- Transformation. From how an organization has evolved throughout the years to opportunities for growth with the business, transformative stories can be leveraged in several different ways.
“Transformation is a key ingredient in storytelling,” says Cielo’s Curlewis. “It’s important to also think about story arcs: Where has your business come from? What ordeals have you overcome? What feats of strength and courage propelled you from okay-ness to greatness? What form will your next transformation and triumph take? And what does that mean for your people? Share your vision, be transparent about the journey that you’re on, and invite employees and potential candidates to help shape the next chapter. Invite them to be part of your adventure.”
The theme of transformation is particularly powerful in BMO Financial Group’s brand storytelling strategy. “People underestimate how inspiring a career at a bank can be and overlook or leave a banking career because it’s uninspiring. However, with the rapid change of the external landscape, this is the perfect opportunity to help shape financial services for today and tomorrow. That’s how we settled on a bold challenge to future employees: Let’s change the way the world banks,” explains Scarlett.
- Opportunity. Another key idea that resonates strongly with candidates is career growth and development. “The ability to learn and progress is now a principal driver of a company’s employer brand. Candidates and employees are making their decisions on whether these opportunities exist. Employers need to capitalize on this trend rather than fight against it,” Wilson says.
Great brand stories should invite candidates to become part of an organization that is worthwhile and exciting—a place where they can contribute as an individual and realize their own potential as they help the business grow.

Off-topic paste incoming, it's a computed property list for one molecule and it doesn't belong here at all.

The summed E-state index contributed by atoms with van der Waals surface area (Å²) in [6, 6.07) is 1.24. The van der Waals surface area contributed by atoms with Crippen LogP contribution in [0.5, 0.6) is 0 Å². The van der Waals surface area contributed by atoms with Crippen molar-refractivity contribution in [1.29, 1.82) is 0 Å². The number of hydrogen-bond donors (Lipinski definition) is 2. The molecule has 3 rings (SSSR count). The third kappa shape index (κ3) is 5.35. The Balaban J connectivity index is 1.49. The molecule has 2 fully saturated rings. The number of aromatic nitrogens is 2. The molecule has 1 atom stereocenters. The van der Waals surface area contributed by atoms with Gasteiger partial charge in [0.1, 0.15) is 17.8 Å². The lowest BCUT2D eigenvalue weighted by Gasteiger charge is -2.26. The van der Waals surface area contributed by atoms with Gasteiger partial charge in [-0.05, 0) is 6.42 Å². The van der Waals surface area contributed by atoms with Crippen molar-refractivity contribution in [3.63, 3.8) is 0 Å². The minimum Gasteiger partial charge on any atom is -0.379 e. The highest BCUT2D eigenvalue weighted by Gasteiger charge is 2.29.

Zurich North America leverages this theme in their strategy by mapping the employee journey and identifying key moments that define the employee experience. “To develop a brand narrative, our marketing team leveraged findings from the employee experience work to humanize our brand by featuring several employees at various stages of their journey at Zurich on our careers website and in internal communications,” Little explains. “In addition, we also featured our ‘Community Investment Volunteer Award’ winners on the community impact section of the company website. These are ways by which we are creating emotional connections with current and future employees.”
- Doing good. Brand stories are most effective when they are personal, compelling, and emotionally-charged. It’s important to win hearts as well as minds, and one of the most inspiring ways to do that is by demonstrating how the audience can make a difference in the world by engaging with an organization.
“You must engage people emotionally. Illustrate meaning and help people to derive a sense of purpose from what they do. Connect the dots between their daily activities and making the world a better place. Purpose-led individuals derive more satisfaction and fulfillment from their work because they believe that their activities matter,” says Curlewis.
Purpose is the foundation of Alcon’s brand storytelling success. “The secret sauce of Alcon is the difference we make in millions of lives each year. We help people see better. Who doesn’t want to be part of making that difference to families and those impacted by eye disease or issues? Every day, we go to work finding ways to bring solutions to the physicians who bring sight. Highlighting these stories in our career materials, website, and in our social media allows us to tell the story to potential employees that they can be part of that noble cause,” says Bettinger.
Brand storytelling is a key aspect in an organization’s attraction and retention strategy. One thing HR professionals should keep in mind is that a one-size-fits-all approach will not suffice. “It’s important to note that it’s a collection of well-written stories, delivered with a frequency and targeting that is relevant for the intended audience, which ultimately differentiates good from great brand storytelling,” says Little. “No single story is going to move the needle as much as a series of stories that collectively reinforces the company’s brand promise, strategy, purpose and values.”